Sunday, August 28, 2011

Morden Corn & Apple Festival

Yesterday, I joined many others as Corn and Apple Nation descended on Morden for the 45th annual Corn and Apple Festival. I had not been there in over 30 years and, at the last minute, I decided that it was time to check it out again.

On the way there, we went through Carman, home of Eddie “The Eagle” Belfour, a key member of the 1999 Stanley Cup Champion Dallas Stars.


The memory of that championship season still brings a smile to my face and likely always will. For those that don’t know, since the “real” Jets left Winnipeg, I have two favorite NHL teams: the Dallas Stars and whoever will be playing Mark Chipman’s personal hockey team.

I was relieved that we did not stop at the Roland Golf Club.


I’m sure it’s a fine place to golf, for those who are so inclined, but we didn’t need to stop there on the way to the Peace Gardens earlier this month and we didn’t need to stop there yesterday either.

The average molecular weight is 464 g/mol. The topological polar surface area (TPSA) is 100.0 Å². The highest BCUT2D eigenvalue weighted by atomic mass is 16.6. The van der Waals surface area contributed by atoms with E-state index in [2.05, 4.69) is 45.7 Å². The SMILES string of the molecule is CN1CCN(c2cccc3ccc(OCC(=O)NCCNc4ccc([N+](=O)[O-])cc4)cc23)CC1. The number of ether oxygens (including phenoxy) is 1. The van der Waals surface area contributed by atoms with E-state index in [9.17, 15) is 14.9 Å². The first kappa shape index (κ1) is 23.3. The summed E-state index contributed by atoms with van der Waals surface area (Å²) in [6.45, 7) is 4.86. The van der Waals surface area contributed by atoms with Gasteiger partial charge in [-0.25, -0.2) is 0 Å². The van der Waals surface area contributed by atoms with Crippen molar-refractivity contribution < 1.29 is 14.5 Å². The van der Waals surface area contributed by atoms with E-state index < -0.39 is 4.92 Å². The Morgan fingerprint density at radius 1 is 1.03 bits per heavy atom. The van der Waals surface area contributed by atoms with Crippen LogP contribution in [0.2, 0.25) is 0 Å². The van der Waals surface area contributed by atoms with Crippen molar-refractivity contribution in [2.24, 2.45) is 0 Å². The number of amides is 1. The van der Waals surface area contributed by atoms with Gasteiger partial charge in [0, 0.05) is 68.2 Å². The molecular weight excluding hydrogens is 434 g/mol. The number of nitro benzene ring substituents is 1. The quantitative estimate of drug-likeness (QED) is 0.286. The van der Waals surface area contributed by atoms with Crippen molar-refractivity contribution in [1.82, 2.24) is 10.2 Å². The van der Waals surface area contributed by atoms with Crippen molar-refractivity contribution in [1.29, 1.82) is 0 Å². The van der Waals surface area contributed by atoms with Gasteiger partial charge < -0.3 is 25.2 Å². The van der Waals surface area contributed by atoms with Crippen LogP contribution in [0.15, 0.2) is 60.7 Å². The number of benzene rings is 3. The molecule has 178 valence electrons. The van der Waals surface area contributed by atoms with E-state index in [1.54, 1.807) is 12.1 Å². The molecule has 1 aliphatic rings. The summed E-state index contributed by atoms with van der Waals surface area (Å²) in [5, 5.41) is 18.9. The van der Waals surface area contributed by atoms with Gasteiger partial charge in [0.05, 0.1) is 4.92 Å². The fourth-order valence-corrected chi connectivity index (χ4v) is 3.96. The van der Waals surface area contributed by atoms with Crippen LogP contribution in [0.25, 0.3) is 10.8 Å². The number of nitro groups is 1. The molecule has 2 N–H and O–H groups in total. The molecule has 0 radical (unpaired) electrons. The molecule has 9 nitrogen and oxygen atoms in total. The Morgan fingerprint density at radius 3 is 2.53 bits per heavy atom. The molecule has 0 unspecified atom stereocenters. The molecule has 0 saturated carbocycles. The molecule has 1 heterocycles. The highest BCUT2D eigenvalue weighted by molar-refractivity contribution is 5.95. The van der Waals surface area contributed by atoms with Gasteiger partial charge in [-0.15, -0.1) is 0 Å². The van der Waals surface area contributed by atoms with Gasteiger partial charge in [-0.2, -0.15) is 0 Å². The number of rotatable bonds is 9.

Traffic was quite bad as we took a less conventional route to Morden, turning west on PTH 23, then south on PR 432. Traffic was even worse when we got there.


Not only was there a Tim Hortons location at the light ahead, which can bring about a traffic jam in the middle of a farmer’s field, but we were moments away from the start of the parade. Apparently, it’s a really big deal in this part of the S.P.R.M. and we were in the thick of it all.

After de-bussing, I chose to go off the beaten path and I probably got some strange looks as I passed by so many people with lawn chairs in hand headed in the opposite direction. I’m surprised someone didn’t ask if I was lost.


I stopped to take a picture of this overhead sign draped across PTH 3/Thornhill Street on my way to Morden Park.